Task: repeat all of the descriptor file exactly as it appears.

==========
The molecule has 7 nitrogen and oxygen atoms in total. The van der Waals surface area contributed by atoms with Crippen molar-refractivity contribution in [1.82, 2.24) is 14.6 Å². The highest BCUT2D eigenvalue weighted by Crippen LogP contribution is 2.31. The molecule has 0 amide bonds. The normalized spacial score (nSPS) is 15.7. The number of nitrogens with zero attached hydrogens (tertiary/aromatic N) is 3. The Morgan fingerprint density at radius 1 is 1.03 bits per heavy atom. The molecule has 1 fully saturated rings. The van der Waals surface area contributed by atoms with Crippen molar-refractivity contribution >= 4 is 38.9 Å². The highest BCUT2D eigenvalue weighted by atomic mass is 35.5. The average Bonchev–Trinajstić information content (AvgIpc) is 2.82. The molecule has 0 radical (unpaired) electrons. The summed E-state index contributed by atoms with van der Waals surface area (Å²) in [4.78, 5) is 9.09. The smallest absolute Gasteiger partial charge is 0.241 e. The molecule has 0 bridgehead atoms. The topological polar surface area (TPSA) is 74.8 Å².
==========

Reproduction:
The molecule has 7 nitrogen and oxygen atoms in total. The van der Waals surface area contributed by atoms with Crippen molar-refractivity contribution in [1.82, 2.24) is 14.6 Å². The highest BCUT2D eigenvalue weighted by Crippen LogP contribution is 2.31. The molecule has 0 amide bonds. The normalized spacial score (nSPS) is 15.7. The number of nitrogens with zero attached hydrogens (tertiary/aromatic N) is 3. The Morgan fingerprint density at radius 1 is 1.03 bits per heavy atom. The molecule has 1 fully saturated rings. The van der Waals surface area contributed by atoms with Crippen molar-refractivity contribution >= 4 is 38.9 Å². The highest BCUT2D eigenvalue weighted by atomic mass is 35.5. The average Bonchev–Trinajstić information content (AvgIpc) is 2.82. The molecule has 0 radical (unpaired) electrons. The summed E-state index contributed by atoms with van der Waals surface area (Å²) in [4.78, 5) is 9.09. The smallest absolute Gasteiger partial charge is 0.241 e. The molecule has 0 bridgehead atoms. The topological polar surface area (TPSA) is 74.8 Å².